Just to be clear: when it comes to the motion of gyroscopes Eric Laithwaite is not an authority. When it comes to gyroscopes Eric Laithwaite managed to sidetrack himself. Any inferences or conclusions stated by Eric Laithwaite arise from him misunderstanding the mechanics of gyroscopic precession.

On the subject of gyroscopic precession my view is as follows:

There is for one thing the physics fact that gyroscopic precession is counter-intuitive.

But then comes the following: the standard way of accounting for gyroscopic precession is by application of the concept of angular momentum vector, using the angular momentum vector in combination with operations such as vector cross product. The concepts of angular momentum vector and vector cross product are themselves abstract concepts, and the act of combining the two is not accessible to intuitive understanding.

Now, we will agree on the following: the whole point of doing physics is to try and gain an understanding of things that are not immediately comprehensible.

Example: when water freezes the ice takes up more volume. All other substances display a monotonic relation of volume as a function of temperature: colder: less volume; hotter: more volume. So what's going on with water? Physics provides understanding: there is the shape of the water molecule, and how water molecules interact with neighbouring water molecules, all of that explains this unusual property of water. You can understand the structural integrity of ice in the way you can understand the structural integrity of, say, an icosahedron. I will refer to that type of understanding as transparent understanding.

Circling back to the concepts of angular momentum and vector cross product: while mathematically correct, they don't provide transparent understanding.

The exposition of gyroscopic precession that I posted in 2012 does not use the concept of angular momentum vector.

I assert that in the specific case of trying to gain a transparent understanding of gyroscopic precession the abstract concept of angular momentum vector is not helpful, but instead a hindrance.

I assert that when you gain transparent understanding of gyroscopic precession you will see the demonstrations by Eric Laithwaite in a new light. Everytime the gyro wheel goes in climbing motion there is an assist.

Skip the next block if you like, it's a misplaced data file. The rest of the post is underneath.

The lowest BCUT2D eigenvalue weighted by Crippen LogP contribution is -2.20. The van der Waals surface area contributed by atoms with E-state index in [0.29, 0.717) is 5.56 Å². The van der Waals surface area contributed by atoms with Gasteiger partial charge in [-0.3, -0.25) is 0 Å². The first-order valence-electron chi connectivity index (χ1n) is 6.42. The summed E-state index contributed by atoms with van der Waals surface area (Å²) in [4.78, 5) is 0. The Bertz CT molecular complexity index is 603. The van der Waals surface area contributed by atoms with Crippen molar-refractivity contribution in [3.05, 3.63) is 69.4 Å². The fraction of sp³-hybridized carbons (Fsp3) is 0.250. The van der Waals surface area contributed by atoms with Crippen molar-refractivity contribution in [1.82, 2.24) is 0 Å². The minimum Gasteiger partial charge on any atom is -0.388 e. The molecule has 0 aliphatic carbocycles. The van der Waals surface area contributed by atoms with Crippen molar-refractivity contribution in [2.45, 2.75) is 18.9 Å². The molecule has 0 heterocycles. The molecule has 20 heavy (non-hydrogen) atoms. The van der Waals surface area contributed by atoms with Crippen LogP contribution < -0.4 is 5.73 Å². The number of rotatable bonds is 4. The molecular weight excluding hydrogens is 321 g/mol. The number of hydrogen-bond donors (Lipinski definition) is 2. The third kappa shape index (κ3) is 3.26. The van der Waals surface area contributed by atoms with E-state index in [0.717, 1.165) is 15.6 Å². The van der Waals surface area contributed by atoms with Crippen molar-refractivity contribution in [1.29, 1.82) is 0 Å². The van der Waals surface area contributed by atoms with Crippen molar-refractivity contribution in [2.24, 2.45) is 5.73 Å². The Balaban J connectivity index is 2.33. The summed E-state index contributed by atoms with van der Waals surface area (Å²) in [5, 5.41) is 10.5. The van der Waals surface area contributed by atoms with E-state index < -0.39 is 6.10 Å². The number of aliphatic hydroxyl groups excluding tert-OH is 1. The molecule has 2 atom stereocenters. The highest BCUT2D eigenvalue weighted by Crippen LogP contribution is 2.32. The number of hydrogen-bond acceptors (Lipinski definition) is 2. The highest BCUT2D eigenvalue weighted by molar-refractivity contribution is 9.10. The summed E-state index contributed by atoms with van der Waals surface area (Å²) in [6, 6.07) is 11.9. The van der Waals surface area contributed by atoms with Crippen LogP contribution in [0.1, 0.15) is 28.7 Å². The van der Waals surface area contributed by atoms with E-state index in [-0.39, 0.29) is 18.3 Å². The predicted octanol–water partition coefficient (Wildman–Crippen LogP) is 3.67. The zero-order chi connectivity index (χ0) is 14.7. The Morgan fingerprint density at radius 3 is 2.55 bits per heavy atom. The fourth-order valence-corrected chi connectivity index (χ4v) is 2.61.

(This is the most vivid in the demonstration where Laithwaite lifts a very large, very rapidly spinning gyro wheel over his head. Laithwaite provides the assist with a swing in the horizontal plane.)

Electric Unicycles

In response to the videos with electric unicycles:
The relevant case, of course, is when the high power electric unicycle is going at high speed.
(I have a normal unicycle myself. I'm not proficient, but on smooth surface I can get around.)

I gather the forward/rear balancing is the same technology as implemented in Segways.

In the case of cornering at high speed:
I expect the following steering authority is the main contributor.
As the rider approaches a turn: in preparation the rider allows a sideways lean to develop.
There is the center of mass, COM, of the rider plus EUC, and there is the contact patch of the wheel.
During cornering the contact patch has to cover a bit more distance than the COM, since the contact patch is further away from the center of cornering.
In order to provide the contact patch with that bit of extra velocity the rider must use his footplate input to coax the EUC to go a bit faster.
The COM and the contact patch are cornering together; the COM is taking the corner on the inside, the contact patch on the outside.

To get out of the cornering motion the rider must move the contact patch back under the COM. The rider must simultaneously coax the EUC to reduce the velocity a bit, so that it is once again going at exactly the same velocity as that of the COM.

I expect that any gyroscopic effect will be swamped by other larger effects.

I expect that the learning process falls in the realm of subconscious learning. The rider tries, the first attempts are wobbly and erratic. Over time the human subconscious balancing system will figure it out, and over the course of many tries, and nights of good sleep, the cornering becomes smoother and more confident.

I assume the rider is using footplate input all the time to keep forward/rearward balance, all subconsciously. It seems likely to me that the rider will not be consciously aware of the special footplate input that accompanies cornering.

About the video demonstrating high speed cornering, using three different tires. when in a tilted orientation: depending on the profile the tire will have a tendency of its own to move along a curve. By the looks of it: the rider must bring that tendency in alignment with the intended radius of cornering. So, in order to corner with the same radius of cornering with each tire: the rider has to set up the appropriate amount of tilt. As can be seen in the video, this appropriate amount of tilt of the wheel can be different from the amount of overal body lean that is necessary for cornering at the rider's velocity.

• @rcgldr I watched the video with high speed cornering. I added discussion of what I think at high speed is the main factor in cornering. Commented Jul 26, 2022 at 10:15
• I've updated my question, essentially a rewrite. Base on a wiki article, it seems that "precession torque" is a response to a rate of rotation, and not the torque that produces that rotation. I delete prior comments no longer needed. Commented Jun 8 at 11:21